AAPEL
Are you emophane ?
Borderline personality disorder.
Emophania or emophany, a "positive" borderline disorder's view.
 Introduction:
BPD is a mental disorder. It is therefore "logical" in the diagnosis DSM criterion to highlight the "dysfunctions" of those who suffer from it rather than the opposite (please see shortl test)

I feel this vision very "unfair" (even if it is essential from a medical point of view). Unfair because it doesn't show the "positive" side of a BPD person.

I know that it is not really normal practice to define a person suffering from BPD (himself or herself) in a “positive” way (except for some who are in denial or splitting and who are trying to show an "image").
It is precisely for that very reason that I started to seek a positive vision of the borderline disorder , that I have named "emophane"TM , emophania or emophany.

Meme page en Francais / Same page in french
What does the word "emophane"TM mean?
If I'm not mistaken, this word doesn't exist and it is directly come from my imaginary.
The word emophane thus comes from the prefix "emo" as in "emotion" and from the Greek suffix "phan" meaning "appearance", "to show" (like in the word "theophany which mean a divine manifestation")
Emophane then, etymologically speaking, means:  "Appearance or manifestation of emotions"
What is an emophane?
An emophane person is someone who corresponds to the criteria and canons of emophany.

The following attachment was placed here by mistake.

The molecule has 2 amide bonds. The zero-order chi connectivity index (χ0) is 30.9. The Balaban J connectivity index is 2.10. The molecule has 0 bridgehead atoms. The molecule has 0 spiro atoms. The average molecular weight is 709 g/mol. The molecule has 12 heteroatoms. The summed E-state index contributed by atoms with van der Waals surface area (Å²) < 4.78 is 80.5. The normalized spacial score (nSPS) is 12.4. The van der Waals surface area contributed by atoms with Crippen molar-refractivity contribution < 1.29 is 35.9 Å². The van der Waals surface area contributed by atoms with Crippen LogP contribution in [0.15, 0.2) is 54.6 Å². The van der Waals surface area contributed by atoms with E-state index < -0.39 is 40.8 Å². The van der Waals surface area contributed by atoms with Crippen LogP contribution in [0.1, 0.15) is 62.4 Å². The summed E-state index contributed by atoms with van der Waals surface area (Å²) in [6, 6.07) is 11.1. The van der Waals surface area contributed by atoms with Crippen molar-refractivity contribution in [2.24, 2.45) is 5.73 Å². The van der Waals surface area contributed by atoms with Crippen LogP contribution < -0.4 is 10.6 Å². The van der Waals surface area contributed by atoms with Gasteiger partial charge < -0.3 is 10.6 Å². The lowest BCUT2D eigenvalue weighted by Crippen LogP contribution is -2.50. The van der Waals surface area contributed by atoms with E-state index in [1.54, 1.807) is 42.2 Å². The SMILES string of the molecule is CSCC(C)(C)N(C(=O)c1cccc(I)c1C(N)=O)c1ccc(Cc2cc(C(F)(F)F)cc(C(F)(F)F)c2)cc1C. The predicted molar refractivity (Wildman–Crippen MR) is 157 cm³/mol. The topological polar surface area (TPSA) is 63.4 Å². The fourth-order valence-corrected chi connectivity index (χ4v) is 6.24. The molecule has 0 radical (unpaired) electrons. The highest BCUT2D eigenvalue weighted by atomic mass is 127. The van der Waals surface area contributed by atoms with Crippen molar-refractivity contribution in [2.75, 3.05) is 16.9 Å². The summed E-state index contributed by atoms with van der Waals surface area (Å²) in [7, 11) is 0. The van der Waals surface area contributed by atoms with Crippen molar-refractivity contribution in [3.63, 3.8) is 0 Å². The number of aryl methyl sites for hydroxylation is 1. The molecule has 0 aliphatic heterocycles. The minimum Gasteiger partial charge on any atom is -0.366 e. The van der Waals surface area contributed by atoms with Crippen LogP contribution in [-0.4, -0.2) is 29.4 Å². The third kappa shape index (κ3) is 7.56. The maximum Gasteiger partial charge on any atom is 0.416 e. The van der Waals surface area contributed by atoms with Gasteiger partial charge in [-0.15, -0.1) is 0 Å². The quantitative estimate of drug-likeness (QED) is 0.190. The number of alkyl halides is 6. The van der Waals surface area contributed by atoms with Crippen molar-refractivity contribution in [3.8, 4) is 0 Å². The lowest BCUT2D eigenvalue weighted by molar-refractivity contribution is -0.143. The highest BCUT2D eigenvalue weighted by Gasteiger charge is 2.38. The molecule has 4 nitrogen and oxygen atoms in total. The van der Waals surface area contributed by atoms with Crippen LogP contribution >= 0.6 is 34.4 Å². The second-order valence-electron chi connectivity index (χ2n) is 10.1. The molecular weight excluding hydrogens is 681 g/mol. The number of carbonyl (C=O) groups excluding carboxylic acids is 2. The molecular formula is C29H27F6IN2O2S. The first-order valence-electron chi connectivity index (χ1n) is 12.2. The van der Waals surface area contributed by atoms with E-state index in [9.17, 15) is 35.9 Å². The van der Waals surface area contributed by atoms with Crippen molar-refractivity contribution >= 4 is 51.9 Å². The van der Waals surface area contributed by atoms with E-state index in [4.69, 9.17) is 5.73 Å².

What are the traits of an emophane person (or emophania, emophany )?
On my own experience, BPD people have almost all (at least inside of them) of the following characters traits:

Please note: The question does not concern the possible negative consequences of such traits (it is not always "funny" to be hypersensitive).Nor does it concern the possible inability to put these traits into practice because of the disorder, denial or depression. I can for example be very sensitive inside, but nevertheless give the impression that I'm as cold as marble... nonetheless, the fact remains that sensitivity in one of my character traits.
 

  • Altruism (natural tendency to love and help one's fellowmen)
  • Self-derision (capacity to laugh at oneself)
  • Kind-hearted
  • Creativity
  • Curiosity (desire to understand, to know, to learn)
  • Empathy (capacity to put oneself in someone's else's position and to feel what he / she is feeling)(e.g.  if I see a person who is suffering, I will start to feel her suffering in I don't reject my emotions)
  • Enthusiasm  (High emotion with pleasure expression)
  • Very demanding of oneself
  • Strength of character (e.g. To be able to endure things that many others would not be capable of enduring for long)
  • Generosity (tendency to give without calculating)
  • Modesty (absence of vanity or pride)
  • Naivety ("Childish innocence")
  • Open-mindedness ("willing to consider ideas and opinions that are new or different to your own")
  • Probity ("Uprightness, integrity, honesty", justice in a "moral" meaning)
  • Taking a new look at oneself ("ability to consider that our hypothesis or beliefs are potentially erroneous")
  • Sensitivity
  • (all rigths reserved)
    .
    What is the connexion between "being emophane" and "having a borderline disorder"?
    All this remains to be proven scientifically, but I think that emophane people are "at risk", not only of developing a borderline personality disorder (the disorder generally appears at the beginning of adulthood but is "shaped" in the very first years of life) but probably also at risk of developing an avoidant personality disorder.
    To resume
    Who am I?
    One of the big fears of a BPD person is, in particular, "to lose oneself" in a therapy.

    Many are those who think (wrongly) that it is their borderline disorder which made them what they are now...